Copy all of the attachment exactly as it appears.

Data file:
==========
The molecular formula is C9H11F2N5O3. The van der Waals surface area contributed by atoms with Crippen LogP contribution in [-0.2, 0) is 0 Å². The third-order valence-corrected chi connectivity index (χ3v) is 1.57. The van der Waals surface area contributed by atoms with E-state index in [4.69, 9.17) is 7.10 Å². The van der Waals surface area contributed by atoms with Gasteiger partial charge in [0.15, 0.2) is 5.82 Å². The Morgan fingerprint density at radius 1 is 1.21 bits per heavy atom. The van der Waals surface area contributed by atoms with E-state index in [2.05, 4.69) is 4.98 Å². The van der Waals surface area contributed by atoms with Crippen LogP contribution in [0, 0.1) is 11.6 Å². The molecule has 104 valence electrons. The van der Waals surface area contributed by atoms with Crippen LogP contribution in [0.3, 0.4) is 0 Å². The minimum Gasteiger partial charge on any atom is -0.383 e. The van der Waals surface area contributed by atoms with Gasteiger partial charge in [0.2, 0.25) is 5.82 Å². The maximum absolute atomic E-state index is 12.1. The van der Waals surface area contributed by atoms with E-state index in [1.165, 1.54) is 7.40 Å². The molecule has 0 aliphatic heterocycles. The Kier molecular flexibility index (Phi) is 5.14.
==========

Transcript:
The molecular formula is C9H11F2N5O3. The van der Waals surface area contributed by atoms with Crippen LogP contribution in [-0.2, 0) is 0 Å². The third-order valence-corrected chi connectivity index (χ3v) is 1.57. The van der Waals surface area contributed by atoms with E-state index in [4.69, 9.17) is 7.10 Å². The van der Waals surface area contributed by atoms with Gasteiger partial charge in [0.15, 0.2) is 5.82 Å². The Morgan fingerprint density at radius 1 is 1.21 bits per heavy atom. The van der Waals surface area contributed by atoms with E-state index in [2.05, 4.69) is 4.98 Å². The van der Waals surface area contributed by atoms with Crippen LogP contribution in [0, 0.1) is 11.6 Å². The molecule has 104 valence electrons. The van der Waals surface area contributed by atoms with Crippen LogP contribution in [0.3, 0.4) is 0 Å². The minimum Gasteiger partial charge on any atom is -0.383 e. The van der Waals surface area contributed by atoms with Gasteiger partial charge in [0.2, 0.25) is 5.82 Å². The maximum absolute atomic E-state index is 12.1. The van der Waals surface area contributed by atoms with E-state index in [1.165, 1.54) is 7.40 Å². The molecule has 0 aliphatic heterocycles. The Kier molecular flexibility index (Phi) is 5.14.